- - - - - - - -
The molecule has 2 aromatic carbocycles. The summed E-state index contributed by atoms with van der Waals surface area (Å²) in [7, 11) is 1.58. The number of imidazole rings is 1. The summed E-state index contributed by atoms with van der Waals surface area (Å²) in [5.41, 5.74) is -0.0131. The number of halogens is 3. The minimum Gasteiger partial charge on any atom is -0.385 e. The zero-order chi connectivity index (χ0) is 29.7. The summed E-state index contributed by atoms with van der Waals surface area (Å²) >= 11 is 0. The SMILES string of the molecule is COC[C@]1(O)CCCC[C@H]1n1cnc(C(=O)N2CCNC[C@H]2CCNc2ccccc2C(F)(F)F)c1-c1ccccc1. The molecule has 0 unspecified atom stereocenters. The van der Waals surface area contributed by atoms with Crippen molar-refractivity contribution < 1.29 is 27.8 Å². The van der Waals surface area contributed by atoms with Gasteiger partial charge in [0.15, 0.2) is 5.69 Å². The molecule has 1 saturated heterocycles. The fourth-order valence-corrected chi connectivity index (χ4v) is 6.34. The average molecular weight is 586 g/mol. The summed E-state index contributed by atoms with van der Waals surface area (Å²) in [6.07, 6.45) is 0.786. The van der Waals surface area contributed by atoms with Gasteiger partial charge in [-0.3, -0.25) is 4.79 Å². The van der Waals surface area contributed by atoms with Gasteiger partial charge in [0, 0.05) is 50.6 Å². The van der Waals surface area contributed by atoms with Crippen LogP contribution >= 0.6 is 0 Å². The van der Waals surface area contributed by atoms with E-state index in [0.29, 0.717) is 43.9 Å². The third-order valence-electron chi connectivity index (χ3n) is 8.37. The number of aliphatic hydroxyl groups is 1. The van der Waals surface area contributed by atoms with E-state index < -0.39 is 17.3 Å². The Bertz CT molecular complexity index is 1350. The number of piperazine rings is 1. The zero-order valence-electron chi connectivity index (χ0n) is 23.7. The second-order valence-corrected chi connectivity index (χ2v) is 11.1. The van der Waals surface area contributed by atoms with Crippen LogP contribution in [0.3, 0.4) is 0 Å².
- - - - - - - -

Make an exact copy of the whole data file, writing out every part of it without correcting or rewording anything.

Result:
The molecule has 2 aromatic carbocycles. The summed E-state index contributed by atoms with van der Waals surface area (Å²) in [7, 11) is 1.58. The number of imidazole rings is 1. The summed E-state index contributed by atoms with van der Waals surface area (Å²) in [5.41, 5.74) is -0.0131. The number of halogens is 3. The minimum Gasteiger partial charge on any atom is -0.385 e. The zero-order chi connectivity index (χ0) is 29.7. The summed E-state index contributed by atoms with van der Waals surface area (Å²) >= 11 is 0. The SMILES string of the molecule is COC[C@]1(O)CCCC[C@H]1n1cnc(C(=O)N2CCNC[C@H]2CCNc2ccccc2C(F)(F)F)c1-c1ccccc1. The molecule has 0 unspecified atom stereocenters. The van der Waals surface area contributed by atoms with Crippen molar-refractivity contribution < 1.29 is 27.8 Å². The van der Waals surface area contributed by atoms with Gasteiger partial charge in [0.15, 0.2) is 5.69 Å². The molecule has 1 saturated heterocycles. The fourth-order valence-corrected chi connectivity index (χ4v) is 6.34. The average molecular weight is 586 g/mol. The summed E-state index contributed by atoms with van der Waals surface area (Å²) in [6.07, 6.45) is 0.786. The van der Waals surface area contributed by atoms with Gasteiger partial charge in [-0.3, -0.25) is 4.79 Å². The van der Waals surface area contributed by atoms with Gasteiger partial charge in [0, 0.05) is 50.6 Å². The van der Waals surface area contributed by atoms with Crippen LogP contribution >= 0.6 is 0 Å². The van der Waals surface area contributed by atoms with E-state index in [0.29, 0.717) is 43.9 Å². The third-order valence-electron chi connectivity index (χ3n) is 8.37. The number of aliphatic hydroxyl groups is 1. The van der Waals surface area contributed by atoms with E-state index < -0.39 is 17.3 Å². The Bertz CT molecular complexity index is 1350. The number of piperazine rings is 1. The zero-order valence-electron chi connectivity index (χ0n) is 23.7. The second-order valence-corrected chi connectivity index (χ2v) is 11.1. The van der Waals surface area contributed by atoms with Crippen LogP contribution in [0.3, 0.4) is 0 Å².